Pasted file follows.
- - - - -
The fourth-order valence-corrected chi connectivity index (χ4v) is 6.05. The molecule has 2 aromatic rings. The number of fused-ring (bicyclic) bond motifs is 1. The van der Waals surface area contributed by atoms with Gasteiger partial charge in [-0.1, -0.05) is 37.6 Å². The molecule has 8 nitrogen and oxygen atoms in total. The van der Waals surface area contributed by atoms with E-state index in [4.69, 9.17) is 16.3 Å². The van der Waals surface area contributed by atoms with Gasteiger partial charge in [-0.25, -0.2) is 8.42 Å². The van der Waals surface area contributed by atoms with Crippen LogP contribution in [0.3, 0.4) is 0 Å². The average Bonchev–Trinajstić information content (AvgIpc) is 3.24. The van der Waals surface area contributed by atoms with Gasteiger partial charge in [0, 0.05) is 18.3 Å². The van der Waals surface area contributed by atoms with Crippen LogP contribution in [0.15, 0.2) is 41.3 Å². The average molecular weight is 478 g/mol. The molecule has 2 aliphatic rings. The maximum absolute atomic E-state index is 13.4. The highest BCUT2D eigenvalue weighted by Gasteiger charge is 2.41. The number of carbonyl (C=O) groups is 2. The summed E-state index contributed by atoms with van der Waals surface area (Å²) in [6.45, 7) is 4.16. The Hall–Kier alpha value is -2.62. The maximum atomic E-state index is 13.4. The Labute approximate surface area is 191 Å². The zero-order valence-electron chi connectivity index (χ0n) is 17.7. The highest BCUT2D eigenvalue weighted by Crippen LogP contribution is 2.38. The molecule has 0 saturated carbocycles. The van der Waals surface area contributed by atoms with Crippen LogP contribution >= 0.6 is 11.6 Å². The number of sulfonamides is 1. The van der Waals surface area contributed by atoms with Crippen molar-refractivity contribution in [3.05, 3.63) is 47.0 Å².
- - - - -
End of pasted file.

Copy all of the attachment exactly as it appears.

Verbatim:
The fourth-order valence-corrected chi connectivity index (χ4v) is 6.05. The molecule has 2 aromatic rings. The number of fused-ring (bicyclic) bond motifs is 1. The van der Waals surface area contributed by atoms with Gasteiger partial charge in [-0.1, -0.05) is 37.6 Å². The molecule has 8 nitrogen and oxygen atoms in total. The van der Waals surface area contributed by atoms with E-state index in [4.69, 9.17) is 16.3 Å². The van der Waals surface area contributed by atoms with Gasteiger partial charge in [-0.25, -0.2) is 8.42 Å². The van der Waals surface area contributed by atoms with Crippen LogP contribution in [0.3, 0.4) is 0 Å². The average Bonchev–Trinajstić information content (AvgIpc) is 3.24. The van der Waals surface area contributed by atoms with Gasteiger partial charge in [0, 0.05) is 18.3 Å². The van der Waals surface area contributed by atoms with Crippen LogP contribution in [0.15, 0.2) is 41.3 Å². The average molecular weight is 478 g/mol. The molecule has 2 aliphatic rings. The maximum absolute atomic E-state index is 13.4. The highest BCUT2D eigenvalue weighted by Gasteiger charge is 2.41. The number of carbonyl (C=O) groups is 2. The summed E-state index contributed by atoms with van der Waals surface area (Å²) in [6.45, 7) is 4.16. The Hall–Kier alpha value is -2.62. The maximum atomic E-state index is 13.4. The Labute approximate surface area is 191 Å². The zero-order valence-electron chi connectivity index (χ0n) is 17.7. The highest BCUT2D eigenvalue weighted by Crippen LogP contribution is 2.38. The molecule has 0 saturated carbocycles. The van der Waals surface area contributed by atoms with Crippen LogP contribution >= 0.6 is 11.6 Å². The number of sulfonamides is 1. The van der Waals surface area contributed by atoms with Crippen molar-refractivity contribution in [3.05, 3.63) is 47.0 Å².